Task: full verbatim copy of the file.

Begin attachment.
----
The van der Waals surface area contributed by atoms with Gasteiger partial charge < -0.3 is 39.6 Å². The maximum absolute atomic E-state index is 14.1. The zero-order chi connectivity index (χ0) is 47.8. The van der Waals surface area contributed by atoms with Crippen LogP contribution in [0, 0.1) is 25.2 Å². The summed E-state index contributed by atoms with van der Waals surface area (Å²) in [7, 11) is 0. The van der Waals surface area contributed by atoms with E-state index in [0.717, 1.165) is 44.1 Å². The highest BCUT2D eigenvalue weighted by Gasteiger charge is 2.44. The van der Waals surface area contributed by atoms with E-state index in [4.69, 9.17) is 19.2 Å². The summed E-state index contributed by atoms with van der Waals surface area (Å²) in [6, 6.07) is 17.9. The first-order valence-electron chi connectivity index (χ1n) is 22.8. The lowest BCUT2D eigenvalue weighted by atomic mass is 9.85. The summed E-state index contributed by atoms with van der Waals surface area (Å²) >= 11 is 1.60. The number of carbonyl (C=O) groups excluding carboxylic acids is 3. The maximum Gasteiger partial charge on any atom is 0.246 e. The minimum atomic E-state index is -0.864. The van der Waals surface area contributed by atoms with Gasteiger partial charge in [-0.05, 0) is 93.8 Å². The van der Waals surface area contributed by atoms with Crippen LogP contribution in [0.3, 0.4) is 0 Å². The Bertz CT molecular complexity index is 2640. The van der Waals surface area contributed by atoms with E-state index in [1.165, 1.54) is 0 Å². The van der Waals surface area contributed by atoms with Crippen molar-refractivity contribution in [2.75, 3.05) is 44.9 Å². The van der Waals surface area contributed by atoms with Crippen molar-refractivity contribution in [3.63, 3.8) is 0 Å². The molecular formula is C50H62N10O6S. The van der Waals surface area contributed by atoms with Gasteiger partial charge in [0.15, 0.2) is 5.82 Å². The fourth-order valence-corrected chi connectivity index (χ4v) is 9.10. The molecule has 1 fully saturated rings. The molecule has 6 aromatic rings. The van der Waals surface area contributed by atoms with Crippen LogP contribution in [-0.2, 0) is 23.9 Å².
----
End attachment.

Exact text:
The van der Waals surface area contributed by atoms with Gasteiger partial charge < -0.3 is 39.6 Å². The maximum absolute atomic E-state index is 14.1. The zero-order chi connectivity index (χ0) is 47.8. The van der Waals surface area contributed by atoms with Crippen LogP contribution in [0, 0.1) is 25.2 Å². The summed E-state index contributed by atoms with van der Waals surface area (Å²) in [7, 11) is 0. The van der Waals surface area contributed by atoms with E-state index in [0.717, 1.165) is 44.1 Å². The highest BCUT2D eigenvalue weighted by Gasteiger charge is 2.44. The van der Waals surface area contributed by atoms with E-state index in [4.69, 9.17) is 19.2 Å². The summed E-state index contributed by atoms with van der Waals surface area (Å²) in [6, 6.07) is 17.9. The first-order valence-electron chi connectivity index (χ1n) is 22.8. The lowest BCUT2D eigenvalue weighted by atomic mass is 9.85. The summed E-state index contributed by atoms with van der Waals surface area (Å²) >= 11 is 1.60. The number of carbonyl (C=O) groups excluding carboxylic acids is 3. The maximum Gasteiger partial charge on any atom is 0.246 e. The minimum atomic E-state index is -0.864. The van der Waals surface area contributed by atoms with Gasteiger partial charge in [-0.05, 0) is 93.8 Å². The van der Waals surface area contributed by atoms with Crippen LogP contribution in [0.3, 0.4) is 0 Å². The Bertz CT molecular complexity index is 2640. The van der Waals surface area contributed by atoms with E-state index in [1.165, 1.54) is 0 Å². The van der Waals surface area contributed by atoms with Crippen molar-refractivity contribution in [2.75, 3.05) is 44.9 Å². The van der Waals surface area contributed by atoms with Crippen molar-refractivity contribution in [3.63, 3.8) is 0 Å². The molecular formula is C50H62N10O6S. The van der Waals surface area contributed by atoms with Gasteiger partial charge in [0.15, 0.2) is 5.82 Å². The fourth-order valence-corrected chi connectivity index (χ4v) is 9.10. The molecule has 1 fully saturated rings. The molecule has 6 aromatic rings. The van der Waals surface area contributed by atoms with Crippen LogP contribution in [-0.2, 0) is 23.9 Å².